Well, I certainly wasn’t expecting to see this sight again for a long time! What happened you ask? Read on…
Here was one of the shots I took from the first run of the engine at the dyno shot. The owner of the shop encouraged us to run the engine without the air cleaner to really find out how much power it would make. If you look really close, you can see an extra nut on top of the shaft sticking out the top of the throttle body. That nut is installed to provide a backing surface for the upper half of the air cleaner (so the upper half is clamped between that nut and the outer wing nut). When the air cleaner is not installed, that nut is free to spin on the shaft.
Here’s one of the first shots of the engine after it came off the dyno; notice anything missing?
At some point during the dyno run, the vibration caused that nut to back off and get sucked into the engine.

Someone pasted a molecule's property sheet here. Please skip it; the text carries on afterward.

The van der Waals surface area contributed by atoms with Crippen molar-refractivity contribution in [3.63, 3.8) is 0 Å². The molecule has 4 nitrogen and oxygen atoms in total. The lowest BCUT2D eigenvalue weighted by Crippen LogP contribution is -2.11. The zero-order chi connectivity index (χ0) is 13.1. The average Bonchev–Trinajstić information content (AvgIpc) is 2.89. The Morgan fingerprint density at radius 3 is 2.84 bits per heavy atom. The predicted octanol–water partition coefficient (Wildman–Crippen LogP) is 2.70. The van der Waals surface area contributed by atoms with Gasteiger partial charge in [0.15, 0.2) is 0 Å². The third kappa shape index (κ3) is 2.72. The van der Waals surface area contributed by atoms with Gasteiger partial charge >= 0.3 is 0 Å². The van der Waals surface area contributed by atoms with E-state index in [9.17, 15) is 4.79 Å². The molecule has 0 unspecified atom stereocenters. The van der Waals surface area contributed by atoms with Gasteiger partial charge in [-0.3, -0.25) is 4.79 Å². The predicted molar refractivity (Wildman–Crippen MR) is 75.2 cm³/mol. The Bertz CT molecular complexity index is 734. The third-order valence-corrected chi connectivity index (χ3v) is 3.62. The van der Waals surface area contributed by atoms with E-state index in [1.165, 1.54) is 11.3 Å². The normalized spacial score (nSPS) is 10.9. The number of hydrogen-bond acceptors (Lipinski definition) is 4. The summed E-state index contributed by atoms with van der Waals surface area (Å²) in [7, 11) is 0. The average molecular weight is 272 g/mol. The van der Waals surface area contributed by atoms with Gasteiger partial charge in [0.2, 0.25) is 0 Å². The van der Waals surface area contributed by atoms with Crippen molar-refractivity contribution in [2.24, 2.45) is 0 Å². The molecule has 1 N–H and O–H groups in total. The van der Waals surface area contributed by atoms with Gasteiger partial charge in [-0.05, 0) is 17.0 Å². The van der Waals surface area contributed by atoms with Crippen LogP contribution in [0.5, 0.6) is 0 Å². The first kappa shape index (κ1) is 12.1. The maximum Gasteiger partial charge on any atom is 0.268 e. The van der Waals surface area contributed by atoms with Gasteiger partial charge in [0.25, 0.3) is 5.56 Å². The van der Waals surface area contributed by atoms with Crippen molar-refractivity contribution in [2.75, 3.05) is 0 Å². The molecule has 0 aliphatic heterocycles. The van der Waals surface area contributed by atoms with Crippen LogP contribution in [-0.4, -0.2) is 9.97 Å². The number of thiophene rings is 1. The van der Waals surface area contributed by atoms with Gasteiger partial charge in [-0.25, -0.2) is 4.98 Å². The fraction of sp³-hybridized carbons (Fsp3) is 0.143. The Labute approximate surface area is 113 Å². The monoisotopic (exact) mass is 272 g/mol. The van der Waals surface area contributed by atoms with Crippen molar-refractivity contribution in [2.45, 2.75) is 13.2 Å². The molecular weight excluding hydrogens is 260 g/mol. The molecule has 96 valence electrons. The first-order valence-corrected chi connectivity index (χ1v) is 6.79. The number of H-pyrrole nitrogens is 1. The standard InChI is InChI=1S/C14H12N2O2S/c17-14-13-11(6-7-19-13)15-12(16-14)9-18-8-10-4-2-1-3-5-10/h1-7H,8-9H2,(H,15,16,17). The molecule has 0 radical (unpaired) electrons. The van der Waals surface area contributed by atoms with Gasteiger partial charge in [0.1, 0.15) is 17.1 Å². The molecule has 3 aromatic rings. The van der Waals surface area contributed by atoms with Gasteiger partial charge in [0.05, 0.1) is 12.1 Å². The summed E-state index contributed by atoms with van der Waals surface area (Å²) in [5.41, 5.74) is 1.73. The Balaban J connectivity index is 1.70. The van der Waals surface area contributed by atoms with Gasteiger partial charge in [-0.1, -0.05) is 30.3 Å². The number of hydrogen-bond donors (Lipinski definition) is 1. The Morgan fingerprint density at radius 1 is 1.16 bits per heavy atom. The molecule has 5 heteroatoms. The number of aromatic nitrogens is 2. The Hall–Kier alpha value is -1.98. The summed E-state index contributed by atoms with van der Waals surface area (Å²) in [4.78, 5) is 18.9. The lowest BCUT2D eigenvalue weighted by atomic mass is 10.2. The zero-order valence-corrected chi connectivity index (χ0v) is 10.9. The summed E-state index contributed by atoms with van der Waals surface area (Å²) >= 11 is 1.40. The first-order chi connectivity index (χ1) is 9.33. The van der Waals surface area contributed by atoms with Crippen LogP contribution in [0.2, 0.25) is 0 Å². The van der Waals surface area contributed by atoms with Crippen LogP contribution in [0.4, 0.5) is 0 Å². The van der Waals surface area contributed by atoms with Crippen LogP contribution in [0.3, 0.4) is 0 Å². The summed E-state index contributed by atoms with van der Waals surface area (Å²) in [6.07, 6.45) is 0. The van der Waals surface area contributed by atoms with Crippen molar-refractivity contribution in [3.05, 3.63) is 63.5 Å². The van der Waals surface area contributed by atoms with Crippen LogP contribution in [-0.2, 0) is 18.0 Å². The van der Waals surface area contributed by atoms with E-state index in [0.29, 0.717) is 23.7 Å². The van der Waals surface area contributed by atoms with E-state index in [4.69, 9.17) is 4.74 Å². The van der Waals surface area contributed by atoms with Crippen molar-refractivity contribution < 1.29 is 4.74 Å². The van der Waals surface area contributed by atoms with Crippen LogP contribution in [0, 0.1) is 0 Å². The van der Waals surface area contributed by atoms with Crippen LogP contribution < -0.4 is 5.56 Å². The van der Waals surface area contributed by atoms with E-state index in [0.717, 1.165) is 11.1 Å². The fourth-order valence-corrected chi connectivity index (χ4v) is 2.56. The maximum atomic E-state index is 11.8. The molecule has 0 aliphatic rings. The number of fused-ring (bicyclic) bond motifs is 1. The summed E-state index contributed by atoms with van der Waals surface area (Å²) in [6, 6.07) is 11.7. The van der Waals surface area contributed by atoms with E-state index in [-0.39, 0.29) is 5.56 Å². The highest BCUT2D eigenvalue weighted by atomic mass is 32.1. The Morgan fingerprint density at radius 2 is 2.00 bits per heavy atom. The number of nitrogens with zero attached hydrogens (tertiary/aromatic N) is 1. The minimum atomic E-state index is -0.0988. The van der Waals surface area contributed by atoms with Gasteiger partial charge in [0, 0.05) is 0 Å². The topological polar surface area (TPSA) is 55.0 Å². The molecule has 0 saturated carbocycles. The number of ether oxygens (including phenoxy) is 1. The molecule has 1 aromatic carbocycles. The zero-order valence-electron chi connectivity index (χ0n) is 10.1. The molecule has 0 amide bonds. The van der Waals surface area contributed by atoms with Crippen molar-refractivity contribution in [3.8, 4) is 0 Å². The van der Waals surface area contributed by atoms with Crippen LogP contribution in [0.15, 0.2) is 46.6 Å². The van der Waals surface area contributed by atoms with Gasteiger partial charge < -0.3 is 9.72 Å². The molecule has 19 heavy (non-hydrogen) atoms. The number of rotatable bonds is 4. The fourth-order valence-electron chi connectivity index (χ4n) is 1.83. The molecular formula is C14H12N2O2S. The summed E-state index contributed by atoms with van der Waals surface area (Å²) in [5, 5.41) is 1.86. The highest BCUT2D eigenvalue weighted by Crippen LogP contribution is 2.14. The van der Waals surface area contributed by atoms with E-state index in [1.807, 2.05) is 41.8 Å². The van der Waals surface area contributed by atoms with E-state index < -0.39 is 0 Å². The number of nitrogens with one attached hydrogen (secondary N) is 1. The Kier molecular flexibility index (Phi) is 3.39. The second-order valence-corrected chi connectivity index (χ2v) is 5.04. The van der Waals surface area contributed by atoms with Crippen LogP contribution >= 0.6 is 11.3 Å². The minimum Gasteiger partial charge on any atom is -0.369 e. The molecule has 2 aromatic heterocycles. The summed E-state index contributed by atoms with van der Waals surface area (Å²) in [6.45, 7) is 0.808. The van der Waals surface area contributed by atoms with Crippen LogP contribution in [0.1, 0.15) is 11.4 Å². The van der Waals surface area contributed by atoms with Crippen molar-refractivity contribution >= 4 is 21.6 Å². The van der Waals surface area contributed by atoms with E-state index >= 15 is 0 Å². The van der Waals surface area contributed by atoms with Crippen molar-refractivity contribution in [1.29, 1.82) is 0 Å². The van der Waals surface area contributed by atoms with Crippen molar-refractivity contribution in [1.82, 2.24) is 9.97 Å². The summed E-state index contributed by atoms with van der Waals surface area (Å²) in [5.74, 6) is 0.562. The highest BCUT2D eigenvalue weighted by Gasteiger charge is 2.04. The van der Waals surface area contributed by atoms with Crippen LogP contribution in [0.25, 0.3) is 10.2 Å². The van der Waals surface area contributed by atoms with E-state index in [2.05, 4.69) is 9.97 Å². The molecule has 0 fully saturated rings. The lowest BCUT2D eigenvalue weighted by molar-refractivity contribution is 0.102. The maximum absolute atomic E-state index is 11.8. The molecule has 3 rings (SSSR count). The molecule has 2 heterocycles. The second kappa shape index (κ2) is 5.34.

It appears to have spent most of the last moments of its short life bouncing around the inside of cylinder #6. It caused considerable damage to the top of the piston which is what prompted us to pull the heads. While diagnosing the rough running engine, I borescoped all of the cylinders and spotted the damage. Although the nut was long gone, I couldn’t tell that without pulling the heads. My dad stopped by today and we pulled both heads in about 1.5 hours.
The underside of the head was pretty damaged as well.
Interestingly, there was minor damage in most of the cylinders, though nowhere near as bad as #6. This is the second worst cylinder and the piston doesn’t look anywhere near this bad (probably because it is forged).
We’re going to get some opinions on this over the next week. It seems likely we’ll need to replace at least one piston and at least resurface one or both heads.